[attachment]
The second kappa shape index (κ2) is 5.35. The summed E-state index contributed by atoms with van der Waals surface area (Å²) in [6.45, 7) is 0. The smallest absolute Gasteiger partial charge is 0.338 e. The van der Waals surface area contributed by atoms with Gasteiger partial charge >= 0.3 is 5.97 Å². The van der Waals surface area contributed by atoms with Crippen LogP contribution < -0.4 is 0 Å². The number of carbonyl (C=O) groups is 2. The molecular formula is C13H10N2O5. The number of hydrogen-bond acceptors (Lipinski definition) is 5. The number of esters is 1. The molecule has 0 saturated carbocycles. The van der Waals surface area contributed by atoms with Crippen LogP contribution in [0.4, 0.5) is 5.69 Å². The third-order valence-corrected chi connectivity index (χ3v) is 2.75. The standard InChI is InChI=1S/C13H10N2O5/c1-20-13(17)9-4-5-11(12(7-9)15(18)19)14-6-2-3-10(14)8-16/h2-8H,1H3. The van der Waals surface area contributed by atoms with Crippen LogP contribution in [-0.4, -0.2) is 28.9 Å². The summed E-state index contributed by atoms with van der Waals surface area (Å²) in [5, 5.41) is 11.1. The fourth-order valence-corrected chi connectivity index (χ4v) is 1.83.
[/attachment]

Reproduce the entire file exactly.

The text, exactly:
The second kappa shape index (κ2) is 5.35. The summed E-state index contributed by atoms with van der Waals surface area (Å²) in [6.45, 7) is 0. The smallest absolute Gasteiger partial charge is 0.338 e. The van der Waals surface area contributed by atoms with Gasteiger partial charge >= 0.3 is 5.97 Å². The van der Waals surface area contributed by atoms with Crippen LogP contribution < -0.4 is 0 Å². The number of carbonyl (C=O) groups is 2. The molecular formula is C13H10N2O5. The number of hydrogen-bond acceptors (Lipinski definition) is 5. The number of esters is 1. The molecule has 0 saturated carbocycles. The van der Waals surface area contributed by atoms with Crippen LogP contribution in [0.4, 0.5) is 5.69 Å². The third-order valence-corrected chi connectivity index (χ3v) is 2.75. The standard InChI is InChI=1S/C13H10N2O5/c1-20-13(17)9-4-5-11(12(7-9)15(18)19)14-6-2-3-10(14)8-16/h2-8H,1H3. The van der Waals surface area contributed by atoms with Crippen LogP contribution in [-0.4, -0.2) is 28.9 Å². The summed E-state index contributed by atoms with van der Waals surface area (Å²) in [5, 5.41) is 11.1. The fourth-order valence-corrected chi connectivity index (χ4v) is 1.83.